- The UK economy was less affected by lockdown in January than some had forecast, with GDP contracting 2.9% month-on-month (m/m). The consensus had expected a decline of around 5% m/m. Nevertheless, January’s fall was modestly more than the 2.3% m/m decline in GDP seen in November during the previous lockdown and was the largest monthly fall in GDP since last April
- January's contraction was primarily due to the services sector, where output fell 3.5% m/m with hospitality and leisure businesses and non-essential retailers closed. There was a 16.3% m/m decline in education services. However, there was large growth in health output
- Unlike November, manufacturing output declined in January (by 2.3% m/m) as activity was adversely affected by supply chain disruptions. However, construction output managed to keep growing, by 0.9% m/m
- On the expenditure side of the economy, it appears that consumers were markedly more cautious in January and that their spending contracted appreciably given that retail sales volumes fell 8.2% m/m while scope to spend on hospitality, leisure and consumer services was curtailed
- Positively, survey evidence (particularly PMI data) suggests that economic activity came off its January lows in February, despite the ongoing lockdown, as a continuing rapid roll out of the COVID-19 vaccines boosted consumer and business confidence. There are signs that consumers were more prepared to spend in February, although their ability to consume was still limited
- The EY ITEM Club had expected the economy to contract by 3-4% quarter-on-quarter (q/q) in Q1 2021, but the decline may now be no more than 2% q/q given the smaller-than-expected January decline
- After Q1, the EY ITEM Club expects the economy to benefit progressively through the year as the roll-out of COVID-19 vaccines facilitates the easing of restrictions in line with the government's road map and boosts consumer and business confidence
- The EY ITEM Club currently forecasts GDP growth of 5.0% in 2021 followed by expansion of 6.5% in 2022. This means the economy regains its peak level of Q4 2019 around mid-2022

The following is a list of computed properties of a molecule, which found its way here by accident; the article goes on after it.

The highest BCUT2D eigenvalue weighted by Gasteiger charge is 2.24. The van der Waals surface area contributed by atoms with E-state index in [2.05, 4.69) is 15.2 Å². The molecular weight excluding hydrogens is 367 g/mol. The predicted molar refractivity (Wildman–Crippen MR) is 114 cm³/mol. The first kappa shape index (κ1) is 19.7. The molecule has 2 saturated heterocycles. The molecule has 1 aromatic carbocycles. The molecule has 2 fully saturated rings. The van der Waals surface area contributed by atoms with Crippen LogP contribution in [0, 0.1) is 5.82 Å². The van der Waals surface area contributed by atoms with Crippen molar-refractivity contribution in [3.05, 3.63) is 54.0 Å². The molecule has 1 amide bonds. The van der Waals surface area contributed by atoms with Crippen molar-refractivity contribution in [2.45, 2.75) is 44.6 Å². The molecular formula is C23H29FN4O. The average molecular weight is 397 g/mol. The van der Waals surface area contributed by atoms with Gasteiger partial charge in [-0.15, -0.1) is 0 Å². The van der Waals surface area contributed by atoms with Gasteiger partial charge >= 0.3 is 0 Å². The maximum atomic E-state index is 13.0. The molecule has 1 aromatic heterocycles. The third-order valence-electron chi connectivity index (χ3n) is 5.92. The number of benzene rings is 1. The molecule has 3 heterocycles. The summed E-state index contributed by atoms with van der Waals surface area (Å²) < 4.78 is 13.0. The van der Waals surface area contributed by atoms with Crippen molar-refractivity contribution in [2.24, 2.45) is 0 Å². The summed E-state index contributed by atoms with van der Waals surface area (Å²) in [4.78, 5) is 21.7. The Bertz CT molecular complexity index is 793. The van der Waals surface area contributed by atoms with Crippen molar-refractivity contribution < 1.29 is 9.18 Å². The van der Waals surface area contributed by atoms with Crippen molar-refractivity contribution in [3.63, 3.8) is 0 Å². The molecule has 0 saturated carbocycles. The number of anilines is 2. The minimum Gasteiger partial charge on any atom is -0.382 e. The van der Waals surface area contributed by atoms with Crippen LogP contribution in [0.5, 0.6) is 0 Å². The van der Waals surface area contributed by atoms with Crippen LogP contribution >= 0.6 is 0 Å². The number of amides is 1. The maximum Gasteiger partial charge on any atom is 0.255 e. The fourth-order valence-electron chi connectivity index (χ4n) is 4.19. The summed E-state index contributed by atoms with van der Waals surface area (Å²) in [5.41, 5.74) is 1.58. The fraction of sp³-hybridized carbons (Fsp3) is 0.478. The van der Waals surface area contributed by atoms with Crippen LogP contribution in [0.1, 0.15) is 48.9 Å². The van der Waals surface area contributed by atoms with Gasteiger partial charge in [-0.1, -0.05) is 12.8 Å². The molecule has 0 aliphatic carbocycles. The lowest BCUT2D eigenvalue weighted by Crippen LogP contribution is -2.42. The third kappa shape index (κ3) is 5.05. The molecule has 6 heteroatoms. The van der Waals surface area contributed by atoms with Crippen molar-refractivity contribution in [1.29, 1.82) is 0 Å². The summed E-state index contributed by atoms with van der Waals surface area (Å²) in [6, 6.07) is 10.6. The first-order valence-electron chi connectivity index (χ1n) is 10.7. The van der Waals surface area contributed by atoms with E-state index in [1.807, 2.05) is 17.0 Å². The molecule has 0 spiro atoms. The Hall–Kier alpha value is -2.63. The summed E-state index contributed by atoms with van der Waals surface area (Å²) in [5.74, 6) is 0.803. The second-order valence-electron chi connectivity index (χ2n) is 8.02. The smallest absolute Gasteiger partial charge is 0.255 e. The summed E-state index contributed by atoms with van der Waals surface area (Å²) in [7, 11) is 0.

- However, the EY ITEM Club says it is likely to revise up its 2021 growth projection of 5.0% given today’s figures.
Howard Archer, chief economic advisor to the EY ITEM Club, comments:
“The latest lockdown measures had a significant impact on the economy in January with the economy contracting 2.9% month-on-month. However, this was significantly less than the consensus expectation of a decline around 5% month-on-month.
“January’s decline in GDP was modestly more than the 2.3% month-on-month fall in GDP that occurred in November when earlier lockdown measures were in place.
“However, the economic impact of the latest lockdown has been substantially lower than the impact of the lockdown measures introduced in March last year. January’s contraction was less than one-sixth of the 18.8% month-on-month contraction seen in April 2020. Experience has clearly been gained in keeping activity going.
“GDP was down 9.5% year-on-year in January compared to a decline of 6.5% in December.
“With lockdown measures in place in two out of the three months, GDP was down 1.7% in the three months to January compared to the three months to October.”
January GDP fall primarily due to services sector but was also decline in manufacturing output